“It’s coming together, slowly but surely. We keep screwing up, but now we screw up later in the songs, so I’ll take that as a good sign.” Mann told me this in late February, as his schedule of practices began to intensify. Lost in Space Camp was set to play a couple of shows in March, one of which was at The Spot on Kirk, which was a proper venue, and a step up from house shows. The pressure to perform was mounting, and Mann and his bandmates were determined to deliver.
Though he practices, performs, and lives off campus, Mann would like little more than to bring his music to the Roanoke College community. He acknowledges that his band might be poorly received by the sizable slice of the campus community who hails from Maryland and wears Vineyard Vines polo shirts, but contends that people ought to at least be exposed to the lush musical scene that exists mere miles away from campus.
“I think it would be really cool if we could play a show in Cavern sometime, maybe with a couple other bands. I have no idea what people would think of it. They would probably be really confused, like ‘what is this noise, I have no idea what is going on, this isn’t country music about trucks and women’ but it would still be cool to put our stuff out there.” Mann paused for a moment, then smiled. “We should bring that doomcore band to campus. They’d love that.” Though he and I differ in our sensibilities, I do see a certain disruptive beauty to the notion of a doomcore band visiting campus, shaking things up and confusing the living daylights out of almost everybody in earshot.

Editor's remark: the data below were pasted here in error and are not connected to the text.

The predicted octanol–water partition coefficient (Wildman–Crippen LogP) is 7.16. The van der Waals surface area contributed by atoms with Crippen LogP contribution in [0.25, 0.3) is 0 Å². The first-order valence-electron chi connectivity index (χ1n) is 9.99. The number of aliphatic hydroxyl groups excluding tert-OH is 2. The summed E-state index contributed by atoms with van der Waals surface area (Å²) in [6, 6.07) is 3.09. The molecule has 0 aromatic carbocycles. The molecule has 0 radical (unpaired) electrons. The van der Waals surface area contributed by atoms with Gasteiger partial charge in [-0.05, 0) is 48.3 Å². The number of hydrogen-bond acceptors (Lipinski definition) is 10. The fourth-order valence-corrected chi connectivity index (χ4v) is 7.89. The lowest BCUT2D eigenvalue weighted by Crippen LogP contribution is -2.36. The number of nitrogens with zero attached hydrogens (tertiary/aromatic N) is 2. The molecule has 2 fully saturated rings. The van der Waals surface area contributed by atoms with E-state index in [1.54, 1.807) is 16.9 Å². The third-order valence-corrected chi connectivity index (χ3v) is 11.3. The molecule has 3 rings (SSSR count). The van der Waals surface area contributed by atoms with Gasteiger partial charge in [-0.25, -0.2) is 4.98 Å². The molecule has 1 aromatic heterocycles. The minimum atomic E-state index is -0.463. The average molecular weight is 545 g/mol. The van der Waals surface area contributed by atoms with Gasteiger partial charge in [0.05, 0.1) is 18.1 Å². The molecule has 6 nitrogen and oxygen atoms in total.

When the night of the show approached, I gathered a few friends together and made the trip downtown. The Spot is an intimate venue, with a maximum capacity of a hundred and thirty. It reminded me strongly of the clubs and venues that I, a Richmonder, have spent my time in Roanoke missing so badly. The youthful instinct to congregate in tight spaces and assault one’s senses with loud music and spirited performance is one that must be indulged, for the good of the soul.